For each analysis, the distributions of the test statistics of the GWAS of each trait were checked using quantile–quantile plots (Q-Q plot), and we computed the regression coefficients of the observed to the expected distribution under H0. Inflation factors were on average 1.17 ± 0.15 for all analyses, indicating low deviations from the distribution of the test statistic under H0. However, a correction factor was applied to all the analyses to control type-I errors, by dividing each chi square statistic by the corresponding inflation factor, following the genomic control approach proposed by Devlin and Roeder [24]. The test nominal p-values were computed according to this new chi square statistic.

To account for the multiple testing issue in the computation of genome-wide type-I errors, the significance threshold was obtained after a Bonferroni correction as follows:

$$-\text{log}10\left(\frac{0.05}{\sum_{i=1}^{nb chr}{number \,of\, independent\, tests}_{i})}\right),$$

where the number of independent tests was computed as the sum of the number of independent tests for each chromosome. For each chromosome, this number was the number of principal components required to describe 99.6% of the genotype variability, obtained from a principal component analysis applied to the correlation matrix between genotypes of the SNPs on the considered chromosome (square root (r2) of linkage disequilibrium (LD) between each pair of SNPs, Gao et al. [25]). The resulting genome-wide threshold (4.5 corresponding to 1690 independent tests) was used to select significant associations for each type of analysis. In addition, a cut-off of 3 (chromosome-wide threshold) was used only to assess whether a significant region identified in one analysis was suggestive in another one.

To define QTL intervals, the genome was divided into 1-Mb windows following the Sscrofa11.1 assembly of the reference genome. First, for each analysis (HRFI-GWAS, LRFI-GWAS and global-GWAS performed for each trait), the 1-Mb windows with at least one SNP with a significant p-value at 5% genome-wide (−log10(p-value) ≥ 4.5) were retained, and adjacent windows with significant signals were combined into a single "QTL-window" per trait. In a second step, all the QTL windows were combined across traits using the same approach as above: adjacent and overlapping QTL-windows were fused, thus allowing the definition of a complete list of "QTL-regions". When a QTL-region was significant for several traits, for each one, the most significant marker and the associated allelic substitution effect was retained to tag the QTL (trait × region) for this trait in further analyses – thereafter called SNP-QTL.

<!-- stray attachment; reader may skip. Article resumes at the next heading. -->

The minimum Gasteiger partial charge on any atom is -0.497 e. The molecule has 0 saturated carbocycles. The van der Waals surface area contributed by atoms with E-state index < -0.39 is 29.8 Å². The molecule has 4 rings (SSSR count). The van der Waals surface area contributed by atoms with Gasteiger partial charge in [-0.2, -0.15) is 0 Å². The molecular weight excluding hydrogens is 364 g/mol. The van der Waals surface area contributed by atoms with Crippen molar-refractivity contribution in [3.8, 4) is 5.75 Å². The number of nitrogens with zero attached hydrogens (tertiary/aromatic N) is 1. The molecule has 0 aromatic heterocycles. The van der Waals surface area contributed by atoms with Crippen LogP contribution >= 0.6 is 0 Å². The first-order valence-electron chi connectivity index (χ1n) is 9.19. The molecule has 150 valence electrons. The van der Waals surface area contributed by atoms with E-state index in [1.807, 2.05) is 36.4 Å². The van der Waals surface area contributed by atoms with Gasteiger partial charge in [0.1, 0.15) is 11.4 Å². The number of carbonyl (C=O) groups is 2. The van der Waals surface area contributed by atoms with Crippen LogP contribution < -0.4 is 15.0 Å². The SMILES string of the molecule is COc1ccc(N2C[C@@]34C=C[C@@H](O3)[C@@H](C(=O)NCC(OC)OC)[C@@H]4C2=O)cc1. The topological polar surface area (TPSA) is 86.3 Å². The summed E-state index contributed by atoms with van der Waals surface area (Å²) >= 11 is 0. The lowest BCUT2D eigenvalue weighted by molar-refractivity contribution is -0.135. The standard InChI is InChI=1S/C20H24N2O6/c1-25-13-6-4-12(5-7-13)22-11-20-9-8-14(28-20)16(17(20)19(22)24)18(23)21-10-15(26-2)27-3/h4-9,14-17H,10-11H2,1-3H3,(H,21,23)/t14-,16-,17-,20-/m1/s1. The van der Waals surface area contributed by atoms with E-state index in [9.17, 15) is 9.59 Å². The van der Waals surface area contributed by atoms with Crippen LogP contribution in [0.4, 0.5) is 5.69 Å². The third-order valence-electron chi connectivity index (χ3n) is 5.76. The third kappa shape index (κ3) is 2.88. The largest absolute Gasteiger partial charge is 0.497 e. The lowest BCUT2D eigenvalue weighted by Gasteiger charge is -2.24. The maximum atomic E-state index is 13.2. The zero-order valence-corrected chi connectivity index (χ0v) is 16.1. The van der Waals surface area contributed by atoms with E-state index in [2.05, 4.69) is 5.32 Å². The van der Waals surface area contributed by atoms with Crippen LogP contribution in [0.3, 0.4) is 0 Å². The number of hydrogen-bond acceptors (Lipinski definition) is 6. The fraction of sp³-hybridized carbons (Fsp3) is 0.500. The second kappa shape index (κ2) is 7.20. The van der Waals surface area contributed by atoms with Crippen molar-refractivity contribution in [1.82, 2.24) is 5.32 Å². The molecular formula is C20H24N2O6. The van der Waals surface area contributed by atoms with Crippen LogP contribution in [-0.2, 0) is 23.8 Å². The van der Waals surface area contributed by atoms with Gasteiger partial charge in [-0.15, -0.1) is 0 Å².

The QTL positions were compared to previously mapped QTL in pigs using the pigQTLdb database [12], and QTL significant for RFI trait were screened for functional candidate genes using the Ensembl annotation V.101 (August 2020).

Changes in allelic frequencies of SNP-QTL

The power of detection in GWAS is strongly influenced by the allelic frequencies of the analyzed markers [26]. Within each QTL region, the different SNP-QTL were considered to examine the changes in allele frequencies with line selection. It should be noted that in addition to selection, changes in allele frequencies can also be due to genetic drift, especially in small closed populations. For instance, under the Wright-Fisher model (panmixia, no selection, N = 40) in our lines, genetic drift would result in generation 9 in standard deviations of allele frequencies of 0.164 for SNPs with an initial frequency of 0.5. However, our objective was not to test if allele frequencies responded to selection, but to illustrate changes in allele frequencies with time, accounting for all generations, in QTL regions. These SNP-QTL allele frequencies were estimated for the response animal genotypes, i.e. from their average genotypes. To investigate how selection affected allele frequencies, and thus power of detection, allele frequencies were computed by adding animals from one generation at a time, starting from G1 individuals only. Then, the allele frequencies by adding G2 response animals were obtained by combining genotypes of G1 and G2 response animals, and so on until G9. The estimated frequencies in G9 (using all the animals from G1 to G9) corresponded to the informativeness of the markers used in the main lines-GWAS. In each line, a regression of the generation number (1 to 9) on the SNP allele frequencies was then applied to test changes in allelic frequencies on cumulative datasets across generations. For each SNP-QTL, the significance of the slope was tested in each line using a Wald test. The comparison of the slopes (the regression coefficients of the allelic frequencies) between lines highlighted four distinct cases: (i) markers with frequencies that did not change with line selection (no slope differed from zero with the Wald tests), (ii) markers co-selected in the two lines (slopes differed from zero and had identical signs), (iii) markers selected in opposite directions in the lines (slopes differed from zero with different signs), and (iv) markers with frequencies that changed in one line only (slope different from zero in one line only). Using only the significant slope values, a QTL evolution score was computed for each SNP-QTL as (9 generations * (|slope HRFI| +|slope LRFI|)) and to summarize their evolution per trait, an average score over all SNP-QTL for each trait was computed.

Results

Quality control and imputation of genotypes